Central Bank dissolution might make sense, if there were iterative steps to a better system. So far, I have not heard of anything better. Going back to the regulation that worked is a start in the interim. 

      Long term, what would replace a central bank?

      1. Finite currency and minimized loans regulated by government and monitored by the people. An economy cannot grow infinitely… but responsible growth can work

  2. I’m looking for spending cuts more than anything. It will have an immediate effect.
    Long term i’d like to see the dissolving of central banking…it is the reason we fought the revolutionary war afterall

    1. Thanks Vince for chiming in.
      I am looking for spending moderation, for sure as where my voting goes on economics.
      Central Bank dissolution might make sense, if there were iterative steps to a better system. So far, I have not heard of anything better. Going back to the regulation that worked is a start in the interim. 
      Long term, what would replace a central bank?

      1. Finite currency and minimized loans regulated by government and monitored by the people. An economy cannot grow infinitely… but responsible growth can work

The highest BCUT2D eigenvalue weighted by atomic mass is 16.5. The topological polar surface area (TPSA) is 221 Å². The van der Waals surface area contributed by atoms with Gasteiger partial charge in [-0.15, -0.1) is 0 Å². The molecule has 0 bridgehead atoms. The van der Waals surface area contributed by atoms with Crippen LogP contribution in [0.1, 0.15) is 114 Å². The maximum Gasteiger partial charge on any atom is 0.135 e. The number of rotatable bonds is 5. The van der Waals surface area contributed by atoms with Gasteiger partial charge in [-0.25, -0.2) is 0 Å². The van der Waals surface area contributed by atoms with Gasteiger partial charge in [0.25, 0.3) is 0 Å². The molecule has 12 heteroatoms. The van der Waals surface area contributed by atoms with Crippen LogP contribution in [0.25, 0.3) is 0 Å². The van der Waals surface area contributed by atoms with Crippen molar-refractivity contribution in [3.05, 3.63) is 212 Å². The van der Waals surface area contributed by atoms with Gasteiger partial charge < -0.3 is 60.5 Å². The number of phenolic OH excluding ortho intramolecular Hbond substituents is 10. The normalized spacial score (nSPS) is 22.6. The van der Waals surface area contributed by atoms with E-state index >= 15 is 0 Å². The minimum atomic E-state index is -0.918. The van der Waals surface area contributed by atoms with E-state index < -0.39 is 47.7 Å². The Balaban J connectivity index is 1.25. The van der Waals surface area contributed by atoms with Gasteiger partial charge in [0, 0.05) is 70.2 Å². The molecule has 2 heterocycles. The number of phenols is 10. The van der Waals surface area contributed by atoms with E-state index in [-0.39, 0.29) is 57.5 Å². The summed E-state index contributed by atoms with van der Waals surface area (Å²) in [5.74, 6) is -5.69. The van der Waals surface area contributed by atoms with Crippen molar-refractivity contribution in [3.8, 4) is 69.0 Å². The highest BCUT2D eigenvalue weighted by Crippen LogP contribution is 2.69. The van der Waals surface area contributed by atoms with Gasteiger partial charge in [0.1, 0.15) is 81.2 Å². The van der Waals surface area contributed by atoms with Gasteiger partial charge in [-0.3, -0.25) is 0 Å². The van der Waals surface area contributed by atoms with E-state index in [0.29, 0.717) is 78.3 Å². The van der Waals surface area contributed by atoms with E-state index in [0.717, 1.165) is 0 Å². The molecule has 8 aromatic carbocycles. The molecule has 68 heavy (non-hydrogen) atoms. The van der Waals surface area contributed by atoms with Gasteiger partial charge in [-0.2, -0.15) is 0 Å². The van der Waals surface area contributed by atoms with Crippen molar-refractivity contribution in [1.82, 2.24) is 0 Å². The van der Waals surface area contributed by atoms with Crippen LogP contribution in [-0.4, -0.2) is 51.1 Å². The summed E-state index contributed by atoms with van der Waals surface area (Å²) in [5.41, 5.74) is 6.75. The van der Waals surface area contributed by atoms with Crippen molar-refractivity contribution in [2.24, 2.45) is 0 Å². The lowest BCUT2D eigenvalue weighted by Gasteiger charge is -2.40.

3. I’m looking for spending cuts more than anything. It will have an immediate effect.
    Long term i’d like to see the dissolving of central banking…it is the reason we fought the revolutionary war afterall

    1. Thanks Vince for chiming in.
      I am looking for spending moderation, for sure as where my voting goes on economics.

      Central Bank dissolution might make sense, if there were iterative steps to a better system. So far, I have not heard of anything better. Going back to the regulation that worked is a start in the interim. 

      Long term, what would replace a central bank?

      1. Finite currency and minimized loans regulated by government and monitored by the people. An economy cannot grow infinitely… but responsible growth can work

  4. I’m looking for spending cuts more than anything. It will have an immediate effect.
    Long term i’d like to see the dissolving of central banking…it is the reason we fought the revolutionary war afterall